FSA gives banks a management lesson

Yesterday a letter went out to the CEO's of financial institutions from Hector Sans, the Chief Executive of the FSA. The letter pointed to the fact that there were concerns that inappropriate remuneration schemes had led to the current market crisis. It states that "it would appear that in many cases the remuneration structure of firms may have been inconsistent with sound risk management."

The FSA say they have no wish to become involved in setting remuneration levels, however they want to "ensure that firms follow remuneration policies which are aligned with sound risk management systems and controls, and with the firm's risk appetite". The FSA will ensure under its Principle 4, that the insitution has among other things, capital and liquidity that aligns with its "risk appetite". In other words the riskier the trading the more capital it will need.

The letter is aimed at executive directors pay as that of non executives was covered in the 2003 Higgs Review.

Hector Sans goes on to acknowledge the variations between institutions, but sets out some high level criteria on good practice, including using risk-adjusted return calculations, moving averages and calculated profits, but combined with other measures such as managment skills or adherence to company values.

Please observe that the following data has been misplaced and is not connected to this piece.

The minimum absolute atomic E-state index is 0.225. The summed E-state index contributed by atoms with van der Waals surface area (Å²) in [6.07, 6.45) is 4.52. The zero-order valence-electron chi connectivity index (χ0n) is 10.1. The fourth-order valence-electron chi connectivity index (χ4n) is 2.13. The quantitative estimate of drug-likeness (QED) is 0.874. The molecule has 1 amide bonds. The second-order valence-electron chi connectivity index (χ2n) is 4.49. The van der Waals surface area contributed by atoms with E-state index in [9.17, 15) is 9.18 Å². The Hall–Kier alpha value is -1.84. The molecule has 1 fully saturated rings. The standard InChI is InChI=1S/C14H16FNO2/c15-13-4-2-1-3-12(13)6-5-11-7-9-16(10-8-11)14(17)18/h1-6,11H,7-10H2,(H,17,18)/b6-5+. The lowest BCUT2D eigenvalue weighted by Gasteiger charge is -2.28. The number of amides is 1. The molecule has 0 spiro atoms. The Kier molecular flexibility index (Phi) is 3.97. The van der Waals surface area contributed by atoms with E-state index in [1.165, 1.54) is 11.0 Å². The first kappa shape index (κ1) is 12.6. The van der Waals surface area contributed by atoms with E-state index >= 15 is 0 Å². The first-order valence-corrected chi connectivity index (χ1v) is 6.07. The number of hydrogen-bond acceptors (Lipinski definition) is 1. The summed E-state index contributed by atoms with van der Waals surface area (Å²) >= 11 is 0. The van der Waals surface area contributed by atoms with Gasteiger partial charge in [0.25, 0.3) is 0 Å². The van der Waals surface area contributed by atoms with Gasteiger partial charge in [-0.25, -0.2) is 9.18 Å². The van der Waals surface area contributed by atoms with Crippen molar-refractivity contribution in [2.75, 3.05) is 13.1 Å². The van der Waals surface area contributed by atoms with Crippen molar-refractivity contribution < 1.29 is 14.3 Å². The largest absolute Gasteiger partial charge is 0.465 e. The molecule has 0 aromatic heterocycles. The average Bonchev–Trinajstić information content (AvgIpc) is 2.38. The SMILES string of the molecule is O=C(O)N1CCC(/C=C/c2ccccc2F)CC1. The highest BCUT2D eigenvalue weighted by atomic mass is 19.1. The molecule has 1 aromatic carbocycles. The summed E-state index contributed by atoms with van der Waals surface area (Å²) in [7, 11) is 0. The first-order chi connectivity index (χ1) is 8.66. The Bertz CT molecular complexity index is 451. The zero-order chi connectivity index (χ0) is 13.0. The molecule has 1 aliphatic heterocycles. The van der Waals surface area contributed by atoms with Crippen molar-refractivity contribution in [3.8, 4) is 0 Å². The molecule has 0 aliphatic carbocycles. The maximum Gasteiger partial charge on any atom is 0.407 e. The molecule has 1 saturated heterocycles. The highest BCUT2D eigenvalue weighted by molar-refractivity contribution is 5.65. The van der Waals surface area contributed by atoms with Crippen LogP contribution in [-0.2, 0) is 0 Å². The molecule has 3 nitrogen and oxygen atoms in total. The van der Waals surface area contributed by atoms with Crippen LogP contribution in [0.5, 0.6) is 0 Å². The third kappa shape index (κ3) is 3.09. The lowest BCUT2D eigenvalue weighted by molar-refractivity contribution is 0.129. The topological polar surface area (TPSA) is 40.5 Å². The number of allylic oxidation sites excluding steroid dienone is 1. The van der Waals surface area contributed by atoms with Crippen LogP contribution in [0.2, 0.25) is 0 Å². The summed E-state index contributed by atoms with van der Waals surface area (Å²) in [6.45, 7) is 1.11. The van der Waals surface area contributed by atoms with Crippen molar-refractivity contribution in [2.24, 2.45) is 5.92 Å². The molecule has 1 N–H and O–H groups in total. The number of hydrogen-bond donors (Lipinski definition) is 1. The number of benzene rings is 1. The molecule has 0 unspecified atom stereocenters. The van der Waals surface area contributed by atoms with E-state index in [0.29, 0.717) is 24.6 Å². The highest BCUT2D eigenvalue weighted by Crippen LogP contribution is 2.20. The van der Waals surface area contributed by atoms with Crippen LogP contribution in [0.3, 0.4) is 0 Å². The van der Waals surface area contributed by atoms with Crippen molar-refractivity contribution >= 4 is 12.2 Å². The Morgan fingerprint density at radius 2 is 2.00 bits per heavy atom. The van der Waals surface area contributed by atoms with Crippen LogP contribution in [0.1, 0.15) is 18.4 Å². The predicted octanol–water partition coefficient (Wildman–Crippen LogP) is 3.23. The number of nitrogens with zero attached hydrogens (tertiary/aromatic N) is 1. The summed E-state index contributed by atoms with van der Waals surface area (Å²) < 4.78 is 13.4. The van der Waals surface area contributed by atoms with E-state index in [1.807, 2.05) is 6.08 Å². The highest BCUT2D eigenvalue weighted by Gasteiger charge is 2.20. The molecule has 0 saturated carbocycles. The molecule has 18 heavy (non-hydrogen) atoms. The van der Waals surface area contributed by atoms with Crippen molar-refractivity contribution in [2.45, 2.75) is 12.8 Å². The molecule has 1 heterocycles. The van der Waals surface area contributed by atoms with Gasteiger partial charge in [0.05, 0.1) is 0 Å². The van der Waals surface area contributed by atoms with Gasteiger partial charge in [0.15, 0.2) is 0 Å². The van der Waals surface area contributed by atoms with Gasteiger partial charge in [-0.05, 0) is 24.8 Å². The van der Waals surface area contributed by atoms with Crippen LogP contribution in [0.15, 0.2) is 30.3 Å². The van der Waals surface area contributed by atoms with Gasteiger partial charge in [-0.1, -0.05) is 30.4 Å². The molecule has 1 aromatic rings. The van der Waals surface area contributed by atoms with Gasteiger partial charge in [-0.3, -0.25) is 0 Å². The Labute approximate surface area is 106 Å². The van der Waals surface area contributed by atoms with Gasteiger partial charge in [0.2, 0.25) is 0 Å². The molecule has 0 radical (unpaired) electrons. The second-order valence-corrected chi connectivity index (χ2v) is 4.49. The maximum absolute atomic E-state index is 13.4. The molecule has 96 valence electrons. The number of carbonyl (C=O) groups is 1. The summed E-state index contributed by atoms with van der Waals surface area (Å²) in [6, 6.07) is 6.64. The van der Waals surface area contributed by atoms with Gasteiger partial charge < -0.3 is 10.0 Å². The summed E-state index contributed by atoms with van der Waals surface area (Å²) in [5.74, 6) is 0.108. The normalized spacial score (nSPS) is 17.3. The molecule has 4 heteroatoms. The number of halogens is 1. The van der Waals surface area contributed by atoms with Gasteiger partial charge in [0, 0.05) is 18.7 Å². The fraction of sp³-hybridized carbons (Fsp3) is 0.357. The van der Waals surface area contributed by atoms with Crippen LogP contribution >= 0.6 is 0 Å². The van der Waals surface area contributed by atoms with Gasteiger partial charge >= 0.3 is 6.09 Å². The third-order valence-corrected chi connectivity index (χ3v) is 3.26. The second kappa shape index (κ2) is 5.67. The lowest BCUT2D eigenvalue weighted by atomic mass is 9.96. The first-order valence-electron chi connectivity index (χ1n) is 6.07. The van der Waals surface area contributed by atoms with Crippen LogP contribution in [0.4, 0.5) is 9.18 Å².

It is suggested that the fixed component of remuneration should be large enough to meet the financial commitments of the employee, and should be a mix of cash and other components designed to align the interests of the employee with the firm such as shares or appropriately priced share options. A majority of the bonus should be deferred so that the impact on long term profits can be established.

The report goes on to suggest best practice for governance such as independent risk and valuation reporting.

In other words the letter is outlining what any well run company would already be doing, so while the vast majority of directors that have overseen this mess still remain in place it does not create great confidence for the future.

There is also the worry that under the extra constraints imposed on the banks that are utilising government funds there remunaration policies will in the short term mean that they lose out on the best employees who can get more money elsewhere.